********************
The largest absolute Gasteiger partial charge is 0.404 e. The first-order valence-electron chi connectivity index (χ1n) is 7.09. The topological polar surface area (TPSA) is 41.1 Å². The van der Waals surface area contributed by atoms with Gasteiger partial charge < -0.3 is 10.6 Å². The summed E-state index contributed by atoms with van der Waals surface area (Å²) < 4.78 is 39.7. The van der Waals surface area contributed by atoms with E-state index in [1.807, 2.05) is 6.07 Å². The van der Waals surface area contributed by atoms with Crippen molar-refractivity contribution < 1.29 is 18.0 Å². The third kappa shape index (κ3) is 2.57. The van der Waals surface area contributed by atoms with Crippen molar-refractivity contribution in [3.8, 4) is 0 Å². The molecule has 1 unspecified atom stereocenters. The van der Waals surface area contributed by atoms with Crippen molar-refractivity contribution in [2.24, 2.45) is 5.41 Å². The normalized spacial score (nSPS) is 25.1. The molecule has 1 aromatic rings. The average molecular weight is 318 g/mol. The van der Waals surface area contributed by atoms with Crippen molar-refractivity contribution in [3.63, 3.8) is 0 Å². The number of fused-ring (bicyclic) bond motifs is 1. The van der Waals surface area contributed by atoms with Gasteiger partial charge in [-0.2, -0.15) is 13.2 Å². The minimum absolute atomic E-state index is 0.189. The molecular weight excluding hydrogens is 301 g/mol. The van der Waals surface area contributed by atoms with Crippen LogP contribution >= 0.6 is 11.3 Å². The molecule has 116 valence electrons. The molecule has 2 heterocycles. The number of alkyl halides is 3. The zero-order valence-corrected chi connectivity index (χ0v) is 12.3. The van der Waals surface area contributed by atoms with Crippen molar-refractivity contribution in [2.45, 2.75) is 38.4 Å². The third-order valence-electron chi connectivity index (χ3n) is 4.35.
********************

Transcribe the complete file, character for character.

The largest absolute Gasteiger partial charge is 0.404 e. The first-order valence-electron chi connectivity index (χ1n) is 7.09. The topological polar surface area (TPSA) is 41.1 Å². The van der Waals surface area contributed by atoms with Gasteiger partial charge < -0.3 is 10.6 Å². The summed E-state index contributed by atoms with van der Waals surface area (Å²) < 4.78 is 39.7. The van der Waals surface area contributed by atoms with E-state index in [1.807, 2.05) is 6.07 Å². The van der Waals surface area contributed by atoms with Crippen molar-refractivity contribution < 1.29 is 18.0 Å². The third kappa shape index (κ3) is 2.57. The van der Waals surface area contributed by atoms with Crippen molar-refractivity contribution in [3.8, 4) is 0 Å². The molecule has 1 unspecified atom stereocenters. The van der Waals surface area contributed by atoms with Crippen molar-refractivity contribution in [2.24, 2.45) is 5.41 Å². The normalized spacial score (nSPS) is 25.1. The molecule has 1 aromatic rings. The average molecular weight is 318 g/mol. The van der Waals surface area contributed by atoms with Crippen molar-refractivity contribution in [3.63, 3.8) is 0 Å². The number of fused-ring (bicyclic) bond motifs is 1. The van der Waals surface area contributed by atoms with Gasteiger partial charge in [-0.2, -0.15) is 13.2 Å². The minimum absolute atomic E-state index is 0.189. The molecular weight excluding hydrogens is 301 g/mol. The van der Waals surface area contributed by atoms with Crippen LogP contribution >= 0.6 is 11.3 Å². The molecule has 116 valence electrons. The molecule has 2 heterocycles. The number of alkyl halides is 3. The zero-order valence-corrected chi connectivity index (χ0v) is 12.3. The van der Waals surface area contributed by atoms with Crippen molar-refractivity contribution in [2.45, 2.75) is 38.4 Å². The third-order valence-electron chi connectivity index (χ3n) is 4.35.